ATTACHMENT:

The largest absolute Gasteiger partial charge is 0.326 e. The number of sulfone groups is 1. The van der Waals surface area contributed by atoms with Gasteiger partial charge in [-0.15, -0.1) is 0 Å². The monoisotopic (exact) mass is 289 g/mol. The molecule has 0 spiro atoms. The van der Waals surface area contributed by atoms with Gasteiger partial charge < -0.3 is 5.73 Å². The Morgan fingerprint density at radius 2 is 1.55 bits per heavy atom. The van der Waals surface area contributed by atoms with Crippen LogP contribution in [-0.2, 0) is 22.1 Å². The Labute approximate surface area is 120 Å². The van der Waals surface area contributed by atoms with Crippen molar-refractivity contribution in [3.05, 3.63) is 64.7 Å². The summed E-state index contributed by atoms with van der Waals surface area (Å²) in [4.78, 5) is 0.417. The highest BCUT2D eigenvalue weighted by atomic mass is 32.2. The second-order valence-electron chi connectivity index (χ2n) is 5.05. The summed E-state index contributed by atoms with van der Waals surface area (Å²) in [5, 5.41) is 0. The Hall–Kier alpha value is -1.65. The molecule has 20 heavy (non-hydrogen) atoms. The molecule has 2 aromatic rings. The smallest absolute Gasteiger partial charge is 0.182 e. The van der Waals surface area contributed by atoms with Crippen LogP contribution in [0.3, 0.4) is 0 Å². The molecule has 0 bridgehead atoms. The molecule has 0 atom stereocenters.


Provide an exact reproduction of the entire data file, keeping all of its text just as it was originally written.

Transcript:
The largest absolute Gasteiger partial charge is 0.326 e. The number of sulfone groups is 1. The van der Waals surface area contributed by atoms with Gasteiger partial charge in [-0.15, -0.1) is 0 Å². The monoisotopic (exact) mass is 289 g/mol. The molecule has 0 spiro atoms. The van der Waals surface area contributed by atoms with Gasteiger partial charge < -0.3 is 5.73 Å². The Morgan fingerprint density at radius 2 is 1.55 bits per heavy atom. The van der Waals surface area contributed by atoms with Crippen LogP contribution in [-0.2, 0) is 22.1 Å². The Labute approximate surface area is 120 Å². The van der Waals surface area contributed by atoms with Crippen molar-refractivity contribution in [3.05, 3.63) is 64.7 Å². The summed E-state index contributed by atoms with van der Waals surface area (Å²) in [4.78, 5) is 0.417. The highest BCUT2D eigenvalue weighted by atomic mass is 32.2. The second-order valence-electron chi connectivity index (χ2n) is 5.05. The summed E-state index contributed by atoms with van der Waals surface area (Å²) in [5, 5.41) is 0. The Hall–Kier alpha value is -1.65. The molecule has 20 heavy (non-hydrogen) atoms. The molecule has 2 aromatic rings. The smallest absolute Gasteiger partial charge is 0.182 e. The van der Waals surface area contributed by atoms with Crippen LogP contribution in [0.3, 0.4) is 0 Å². The molecule has 0 bridgehead atoms. The molecule has 0 atom stereocenters.